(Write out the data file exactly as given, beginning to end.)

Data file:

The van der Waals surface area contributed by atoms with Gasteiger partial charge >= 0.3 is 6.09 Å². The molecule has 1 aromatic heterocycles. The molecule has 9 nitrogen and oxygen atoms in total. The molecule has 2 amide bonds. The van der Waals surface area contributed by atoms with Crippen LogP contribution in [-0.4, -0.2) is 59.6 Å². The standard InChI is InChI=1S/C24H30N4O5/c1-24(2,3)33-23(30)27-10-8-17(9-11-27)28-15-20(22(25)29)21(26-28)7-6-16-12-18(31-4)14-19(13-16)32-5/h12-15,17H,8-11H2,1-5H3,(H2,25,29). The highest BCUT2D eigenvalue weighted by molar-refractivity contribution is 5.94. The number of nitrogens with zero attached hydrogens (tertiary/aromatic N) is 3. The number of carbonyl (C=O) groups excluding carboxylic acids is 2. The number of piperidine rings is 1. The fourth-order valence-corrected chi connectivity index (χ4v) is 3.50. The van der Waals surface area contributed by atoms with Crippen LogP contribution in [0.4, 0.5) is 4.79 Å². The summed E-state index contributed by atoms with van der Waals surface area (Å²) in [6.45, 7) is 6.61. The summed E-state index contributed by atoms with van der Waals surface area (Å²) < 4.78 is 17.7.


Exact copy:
The van der Waals surface area contributed by atoms with Gasteiger partial charge >= 0.3 is 6.09 Å². The molecule has 1 aromatic heterocycles. The molecule has 9 nitrogen and oxygen atoms in total. The molecule has 2 amide bonds. The van der Waals surface area contributed by atoms with Crippen LogP contribution in [-0.4, -0.2) is 59.6 Å². The standard InChI is InChI=1S/C24H30N4O5/c1-24(2,3)33-23(30)27-10-8-17(9-11-27)28-15-20(22(25)29)21(26-28)7-6-16-12-18(31-4)14-19(13-16)32-5/h12-15,17H,8-11H2,1-5H3,(H2,25,29). The highest BCUT2D eigenvalue weighted by molar-refractivity contribution is 5.94. The number of nitrogens with zero attached hydrogens (tertiary/aromatic N) is 3. The number of carbonyl (C=O) groups excluding carboxylic acids is 2. The number of piperidine rings is 1. The fourth-order valence-corrected chi connectivity index (χ4v) is 3.50. The van der Waals surface area contributed by atoms with Crippen LogP contribution in [0.4, 0.5) is 4.79 Å². The summed E-state index contributed by atoms with van der Waals surface area (Å²) in [6.45, 7) is 6.61. The summed E-state index contributed by atoms with van der Waals surface area (Å²) < 4.78 is 17.7.